Curvilinear chart analysis
by D.O. Christian Reiger
Nothing in the universe moves in an unswerving line – least of all futures prices. Why then, should
straight lines dominate our technical analysis of charts? In the following examples, you'll see how the
curvilinear analysis of price evolution in several futures markets can answer some of the knotty questions
that technical traders face.
In particular, this analytical system provides an answer as to why price trends reverse where they do –
sometimes out of nowhere and at unfathomable times. The system also gives insight into chart formations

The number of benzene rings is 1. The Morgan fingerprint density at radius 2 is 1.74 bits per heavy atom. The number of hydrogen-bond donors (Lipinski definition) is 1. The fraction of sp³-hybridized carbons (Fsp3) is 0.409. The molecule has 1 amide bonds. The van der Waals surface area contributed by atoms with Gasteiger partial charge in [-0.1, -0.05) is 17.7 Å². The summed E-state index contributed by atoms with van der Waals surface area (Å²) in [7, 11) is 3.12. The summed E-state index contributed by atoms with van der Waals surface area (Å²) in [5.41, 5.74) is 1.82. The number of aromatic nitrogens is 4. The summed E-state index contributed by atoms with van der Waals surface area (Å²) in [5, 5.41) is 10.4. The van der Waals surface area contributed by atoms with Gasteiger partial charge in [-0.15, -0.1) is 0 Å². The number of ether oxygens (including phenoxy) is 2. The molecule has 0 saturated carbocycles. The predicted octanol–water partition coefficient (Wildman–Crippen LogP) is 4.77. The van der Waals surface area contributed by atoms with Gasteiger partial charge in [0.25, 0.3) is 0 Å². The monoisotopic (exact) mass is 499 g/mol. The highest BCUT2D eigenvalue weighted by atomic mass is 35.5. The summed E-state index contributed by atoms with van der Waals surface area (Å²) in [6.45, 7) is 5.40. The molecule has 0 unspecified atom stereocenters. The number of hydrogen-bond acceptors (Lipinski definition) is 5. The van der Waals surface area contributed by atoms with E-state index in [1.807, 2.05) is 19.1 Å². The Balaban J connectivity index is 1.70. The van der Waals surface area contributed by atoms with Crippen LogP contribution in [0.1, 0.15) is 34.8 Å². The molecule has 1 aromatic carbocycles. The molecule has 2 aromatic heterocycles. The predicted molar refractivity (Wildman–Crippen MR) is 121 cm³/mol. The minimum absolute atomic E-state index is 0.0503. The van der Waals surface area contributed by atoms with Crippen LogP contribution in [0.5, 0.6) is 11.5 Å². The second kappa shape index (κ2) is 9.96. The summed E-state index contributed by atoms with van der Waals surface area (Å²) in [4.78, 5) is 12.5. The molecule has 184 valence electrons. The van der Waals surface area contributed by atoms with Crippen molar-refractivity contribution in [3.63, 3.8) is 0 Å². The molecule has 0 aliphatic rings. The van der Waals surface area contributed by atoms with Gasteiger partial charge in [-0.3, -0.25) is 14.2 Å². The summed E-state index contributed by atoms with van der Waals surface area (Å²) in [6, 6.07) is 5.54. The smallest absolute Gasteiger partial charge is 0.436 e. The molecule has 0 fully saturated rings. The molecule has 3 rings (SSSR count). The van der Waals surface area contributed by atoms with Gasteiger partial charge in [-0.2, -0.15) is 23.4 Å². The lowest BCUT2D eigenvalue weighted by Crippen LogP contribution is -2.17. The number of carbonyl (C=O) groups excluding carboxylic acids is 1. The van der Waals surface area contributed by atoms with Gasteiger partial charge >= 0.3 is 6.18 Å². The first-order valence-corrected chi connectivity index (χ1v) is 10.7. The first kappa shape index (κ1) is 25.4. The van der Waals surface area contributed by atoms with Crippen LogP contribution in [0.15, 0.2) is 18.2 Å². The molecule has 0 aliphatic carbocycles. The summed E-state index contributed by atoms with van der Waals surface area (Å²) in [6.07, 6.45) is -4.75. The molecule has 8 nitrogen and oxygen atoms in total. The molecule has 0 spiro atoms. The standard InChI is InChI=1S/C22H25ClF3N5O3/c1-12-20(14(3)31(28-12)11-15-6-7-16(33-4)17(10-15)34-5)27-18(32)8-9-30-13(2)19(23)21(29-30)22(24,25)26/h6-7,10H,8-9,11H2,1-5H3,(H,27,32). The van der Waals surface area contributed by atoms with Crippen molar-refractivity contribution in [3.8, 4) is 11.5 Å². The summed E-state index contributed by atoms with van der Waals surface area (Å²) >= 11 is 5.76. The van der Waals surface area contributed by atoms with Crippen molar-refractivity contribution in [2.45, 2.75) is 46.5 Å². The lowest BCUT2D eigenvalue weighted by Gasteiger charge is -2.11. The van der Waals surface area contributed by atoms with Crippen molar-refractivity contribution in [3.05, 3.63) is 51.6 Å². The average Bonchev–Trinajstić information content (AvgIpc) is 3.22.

so as to better time trades. Additionally, it demonstrates relationships between past prices and patterns
and future ones the essential premise of the validity of technical analysis.
The apparatus used in the construction of these curves is the French curve of the drafting profession. You
can make your own French curve with Figure 1, which also shows the four ways (a-d) the curve is
positioned when plotting curves. For instance, on ensuing charts, the notation refers to curved line "A"
drawn with the French curve in the (c) position. As a straight line must be drawn on at least two points to
be valid, a curve must be drawn on a least three points to have predictive value.
The first basic method for plotting curves is to draw them on a series of market highs or market lows in
areas of price congestion such as accumulation patterns, distribution patterns and bull or bear trends. As
with straight line analysis, curved ones along the tops of such formations would indicate resistance and
those along the bottom, support.